Search results have gone social. There’s no doubt about it.
Earlier this year, I wrote about Google releasing its own social network, Google+, and quickly integrating that content into regular search results for those visitors who are logged into a Google account.
Bing is now taking a similar leap, re-vamping its entire search interface to include a social sidebar on the right-hand side of the results page. Where Bing had previously integrated some social information directly into search results, it’s now mainly pulling it off to the side in order to assist in the search experience instead of compete with it.
Image via Microsoft News Center.
Bing’s rolled out a lot of new features as part of the “New Bing.” I won’t go into all of them here since other experts have done such a thorough job explaining them in detail. I will pull out a couple of the elements that I feel are especially significant, as both a searcher and as a search marketer.
The two most prominent features in the new sidebar are geared towards connecting you with the information you’re looking for, courtesy of the social universe. Included are two categories of people who might be able to help with whatever search query you typed in: one group is pulled from your Facebook friend list and one group is pulled from social media at large.
As an example, if I’m searching for the best Italian restaurant nearby (which I always seem to be doing), not only can I get recommendations from my actual “Friends Who Might Know,” through Bing’s integration with my Facebook account, but I can also find insights from other “People Who Know” outside of my own close social circle…people who are viewed as experts on the topic. These “People Who Know” might include a foodie’s Twitter feed, a popular local neighborhood blogger, or even someone who’s successfully answered a number of related questions on Quora. No need for you to have researched these people on your own. Bing now finds them for you.
I’m almost surprised by how much I like this new sidebar. Do I feel 100% comfortable connecting my Facebook account – and everything that entails – to Bing’s search engine? That’s a question for another day. But, I definitely see the value in this…more so, honestly, than what Google’s providing. It’s more valuable to me personally because I’m so much more active on Facebook than Google+. Or, maybe it feels more comfortable to me that Bing’s use of the sidebar seems like a separate activity from what’s appearing inside the search results. I’m admittedly old school when it comes to search results, so I’d rather see any personal information that’s displayed on search pages show up outside of those 10 public results.
So Much More than Just Facebook
Bing’s also giving – if not equal – adequate face time to other social sites, which is also a welcome change. Google’s almost exclusive attention to Google+ was viewed as a major drawback to what it launched with SPYW. Given Bing’s tight relationship with Facebook, it’s no surprise to see that partnership highlighted in the newest iteration of its search results page. But, what’s refreshing is to also see so much integration from other places in the social neighborhood: Twitter, LinkedIn, FourSquare, Quora, and even Google+.
Even inside the main search results, integration with these non-Facebook sites is apparent on Bing. Beside some results, you might now see a gray arrow point upwards, indicating that a particular result is currently trending on Twitter. In the screen shot below, I did a search on “presidential campaign,” and you can see that the story about Ron Paul from The Christian Science Monitor is now trending on Twitter.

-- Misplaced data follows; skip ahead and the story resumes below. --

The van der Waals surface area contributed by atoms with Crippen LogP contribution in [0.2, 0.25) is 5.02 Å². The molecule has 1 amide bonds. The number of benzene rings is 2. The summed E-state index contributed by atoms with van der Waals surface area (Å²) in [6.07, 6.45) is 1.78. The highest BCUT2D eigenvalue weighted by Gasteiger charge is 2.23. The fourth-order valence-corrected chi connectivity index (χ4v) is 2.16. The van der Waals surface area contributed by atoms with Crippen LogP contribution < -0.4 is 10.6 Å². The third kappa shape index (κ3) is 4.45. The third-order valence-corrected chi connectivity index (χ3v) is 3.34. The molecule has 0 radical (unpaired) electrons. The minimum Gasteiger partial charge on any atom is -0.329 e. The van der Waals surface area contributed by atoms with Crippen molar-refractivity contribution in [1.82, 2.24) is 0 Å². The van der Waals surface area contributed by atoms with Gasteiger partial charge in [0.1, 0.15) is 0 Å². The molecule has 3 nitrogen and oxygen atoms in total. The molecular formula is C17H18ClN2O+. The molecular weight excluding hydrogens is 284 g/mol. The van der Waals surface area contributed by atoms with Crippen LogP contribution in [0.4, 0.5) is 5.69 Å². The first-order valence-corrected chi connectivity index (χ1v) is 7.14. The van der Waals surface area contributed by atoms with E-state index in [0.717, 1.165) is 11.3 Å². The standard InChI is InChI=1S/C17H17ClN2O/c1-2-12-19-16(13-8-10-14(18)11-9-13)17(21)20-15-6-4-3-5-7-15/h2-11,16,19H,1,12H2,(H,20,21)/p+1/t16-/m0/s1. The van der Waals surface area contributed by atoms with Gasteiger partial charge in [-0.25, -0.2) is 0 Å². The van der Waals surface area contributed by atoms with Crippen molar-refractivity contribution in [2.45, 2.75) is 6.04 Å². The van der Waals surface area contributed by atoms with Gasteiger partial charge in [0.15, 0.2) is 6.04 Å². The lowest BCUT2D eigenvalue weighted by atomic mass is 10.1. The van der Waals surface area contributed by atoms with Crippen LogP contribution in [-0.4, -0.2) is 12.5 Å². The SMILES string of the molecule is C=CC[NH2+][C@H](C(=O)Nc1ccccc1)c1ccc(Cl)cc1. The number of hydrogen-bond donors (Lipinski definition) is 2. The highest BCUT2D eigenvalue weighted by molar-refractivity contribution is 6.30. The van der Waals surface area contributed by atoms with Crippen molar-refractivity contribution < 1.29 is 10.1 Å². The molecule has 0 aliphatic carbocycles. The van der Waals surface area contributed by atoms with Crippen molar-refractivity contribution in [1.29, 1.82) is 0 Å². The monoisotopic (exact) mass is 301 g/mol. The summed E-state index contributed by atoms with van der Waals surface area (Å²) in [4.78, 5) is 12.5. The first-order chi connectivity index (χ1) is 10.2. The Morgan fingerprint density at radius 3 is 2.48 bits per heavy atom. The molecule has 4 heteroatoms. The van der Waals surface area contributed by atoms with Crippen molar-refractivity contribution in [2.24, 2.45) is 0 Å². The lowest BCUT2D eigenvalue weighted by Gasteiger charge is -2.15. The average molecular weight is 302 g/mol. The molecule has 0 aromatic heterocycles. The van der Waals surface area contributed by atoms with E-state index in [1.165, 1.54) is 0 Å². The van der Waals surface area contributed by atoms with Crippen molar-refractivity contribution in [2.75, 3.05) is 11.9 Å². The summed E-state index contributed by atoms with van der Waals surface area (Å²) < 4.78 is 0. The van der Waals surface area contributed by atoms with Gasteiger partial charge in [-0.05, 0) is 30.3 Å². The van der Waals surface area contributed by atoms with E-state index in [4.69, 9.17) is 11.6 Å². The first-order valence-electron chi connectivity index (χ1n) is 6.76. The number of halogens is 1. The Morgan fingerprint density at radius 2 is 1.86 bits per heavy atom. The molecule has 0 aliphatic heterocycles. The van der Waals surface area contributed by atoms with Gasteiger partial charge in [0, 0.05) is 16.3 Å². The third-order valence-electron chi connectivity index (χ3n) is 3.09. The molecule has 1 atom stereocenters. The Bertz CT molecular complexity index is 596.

Pretty cool, right? It’s nice to see an illustration of inbound marketing strategies directly affecting search results.
For me, it’s safe to conclude that, at least for the two main search engines, search has been socialized. Bing continues to increase its search market share, but, so far, none of those gains have been carved out of Google’s share. Could these latest Bing changes be the things to make the difference? We’ll have to wait and see. In the meantime, I’ll share some recommendations for leveraging Bing’s new interface for your search goals:
Make Facebook Engagement A Top Priority
Seeing Facebook’s new prominence in Bing results should push it to the top of your priority list. Not only do you need to be putting out valuable Facebook content on a regular basis, but you also need to entice engagement. Your audience has the power to up your relevance factor simply by liking your company page. It’s a numbers game. The larger the audience of fans who’ve liked your Facebook page, the greater the chances your page will show up in Bing’s “Friends Who Might Know” section. Think about creating Facebook ad campaigns that focus specifically on this goal.
A lot of times “social” is synonymous with “Facebook,” and rightfully so. It’s difficult to argue with 900 million users. But, truly, it’s not all about Facebook. Bing’s “People Who Might Know” section works to connect relevant experts to specific search queries. So, don’t be shy. Position your company as the expert you know it to be. Connect with your audience on Twitter, and use it to share your – and your industry’s – expertise. Participate in LinkedIn discussions. Promote case studies through your company blog. Each social channel can provide you with an additional avenue into Bing results.
Keywords Aren’t Just For Your Web Pages
Knowing that you need to generate valuable information and spark community-building conversations through your social channels is only part of the battle. Are you taking the extra steps and ensuring profiles and individual posts are optimized for your most important set of key terms? Without continually tying that social content back to your search goals, you’re not properly leveraging opportunities. Re-visit your keyword bible and make it work for you on your social properties.